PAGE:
Necessary as the postponement is, we are disappointed that we are unable to go ahead immediately – not least because we have some really interesting collectables waiting to go under the hammer in fields as diverse as antique firearms and teddy bears, lots and lots of teddy bears!
The firearms include a 19th century Purdey shotgun, one of the best sporting guns we have seen in the saleroom for some time. In the Victorian period James Purdey & Sons were reckoned to be the finest gunmakers in London, which is to say the finest gunmakers in the world.
James Purdey founded the business in 1814 after serving his apprenticeship in a relative’s workshop and then going on to work for both Joseph Manton of Oxford Street, the Lincolnshire farmer’s son who was the most famous gunsmith of that time, and Forsyth & Co., which was owned by the Reverend Alexander Forsyth, inventor of percussion ignition. (That Reverend is not a misprint!)
From the start Purdey went for the top of the market, high quality bespoke guns and pistols. Success came quickly. Within ten years he was being spoken of as the best gunsmith in London. After twelve years he was able to move from modest premises off Leicester Square to the Oxford Street address that would be the company’s home for most of the 19th century. Royal Warrants followed, first the Prince of Wales and then Queen Victoria – and indeed most of the crowned heads of Europe.
The Purdey we’ll be auctioning (eventually!) is a double-barrelled percussion cap gun, a beautifully crafted piece, with attractive engraved decoration. It is a real premier league piece that we value at £2,000 to £3,0000.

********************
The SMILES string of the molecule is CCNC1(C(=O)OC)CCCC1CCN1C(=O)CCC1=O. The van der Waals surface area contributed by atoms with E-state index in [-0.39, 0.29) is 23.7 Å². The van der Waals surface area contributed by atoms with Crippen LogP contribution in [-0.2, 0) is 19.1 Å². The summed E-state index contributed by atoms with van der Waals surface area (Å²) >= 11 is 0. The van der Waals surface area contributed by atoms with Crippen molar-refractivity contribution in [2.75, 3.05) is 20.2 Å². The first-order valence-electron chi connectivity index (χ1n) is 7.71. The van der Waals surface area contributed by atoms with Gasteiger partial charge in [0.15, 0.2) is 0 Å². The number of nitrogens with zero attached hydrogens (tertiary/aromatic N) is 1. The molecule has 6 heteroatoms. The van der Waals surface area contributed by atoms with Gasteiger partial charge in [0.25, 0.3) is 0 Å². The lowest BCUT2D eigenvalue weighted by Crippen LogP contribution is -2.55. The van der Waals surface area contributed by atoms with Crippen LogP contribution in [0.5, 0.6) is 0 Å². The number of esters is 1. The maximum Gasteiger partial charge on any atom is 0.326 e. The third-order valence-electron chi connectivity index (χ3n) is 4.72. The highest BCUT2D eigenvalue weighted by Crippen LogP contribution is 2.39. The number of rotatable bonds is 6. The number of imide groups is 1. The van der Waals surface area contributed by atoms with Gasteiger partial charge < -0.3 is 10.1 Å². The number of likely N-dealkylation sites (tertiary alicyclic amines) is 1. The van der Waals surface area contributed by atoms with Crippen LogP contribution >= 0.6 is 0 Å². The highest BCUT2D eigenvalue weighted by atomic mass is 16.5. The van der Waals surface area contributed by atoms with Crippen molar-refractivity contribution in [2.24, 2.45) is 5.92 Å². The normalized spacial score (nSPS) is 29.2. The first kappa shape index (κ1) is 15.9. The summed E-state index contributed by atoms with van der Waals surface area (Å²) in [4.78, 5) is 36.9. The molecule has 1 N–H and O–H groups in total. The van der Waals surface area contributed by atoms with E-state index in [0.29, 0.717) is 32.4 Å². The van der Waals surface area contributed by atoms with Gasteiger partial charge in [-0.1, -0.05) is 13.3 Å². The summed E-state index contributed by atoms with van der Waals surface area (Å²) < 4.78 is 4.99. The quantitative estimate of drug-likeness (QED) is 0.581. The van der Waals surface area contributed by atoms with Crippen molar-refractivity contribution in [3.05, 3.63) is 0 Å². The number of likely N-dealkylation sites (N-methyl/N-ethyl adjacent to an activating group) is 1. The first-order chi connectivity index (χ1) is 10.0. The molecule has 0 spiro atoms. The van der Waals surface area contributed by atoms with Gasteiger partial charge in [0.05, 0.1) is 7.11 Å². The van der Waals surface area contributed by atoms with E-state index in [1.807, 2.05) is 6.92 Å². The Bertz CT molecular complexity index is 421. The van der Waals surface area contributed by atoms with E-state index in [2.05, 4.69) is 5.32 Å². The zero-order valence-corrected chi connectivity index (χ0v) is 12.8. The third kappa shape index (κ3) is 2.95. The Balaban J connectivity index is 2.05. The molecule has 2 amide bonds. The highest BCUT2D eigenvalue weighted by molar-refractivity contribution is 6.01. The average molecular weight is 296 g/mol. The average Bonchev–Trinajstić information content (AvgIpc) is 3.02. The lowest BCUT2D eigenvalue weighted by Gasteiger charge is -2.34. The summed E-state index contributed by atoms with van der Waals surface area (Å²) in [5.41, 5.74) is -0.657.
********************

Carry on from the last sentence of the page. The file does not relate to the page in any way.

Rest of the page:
Of course not all collectable antique weapons are that expensive. We also have two percussion pistols of around the same period as the Purdey awaiting a sale but they are not even close to the same bracket. One is an Enfield and the other is a smaller unmarked pocket pistol. They are collectable but will probably go for £100-£200 apiece.
Our October auction saw the first part of a huge collection of Steiff teddies go under the hammer and they attracted a lot of interest, making an average of a hundred pounds a bear. The second part is now ready to go, along with entries from two other private vendors, so not only will the teddy bears picnic continue but it is growing exponentially! We value the forty Steiff teddies and Charlie Bears waiting to go under the hammer at £2,000-£4,000.
Gold and silver have been doing very well in auctions this year. One of the biggest surprises of that October auction was provided by a silver tea and coffee service presented to the great 19th century Cambridge mathematician Henry Taylor. It sold for £2,000, which was way over pre-sale expectations.
Here at least the cancellation of next week’s auction will have little impact. The silver offering was quite small given that pieces were already being held back for the December Christmas Auction of Gold, Silver, Jewellery and Objects D’Art. (Further entries very welcome.)
It is regrettable that next week’s auction has had to be called off but that combined December 15th auction promises to be spectacular.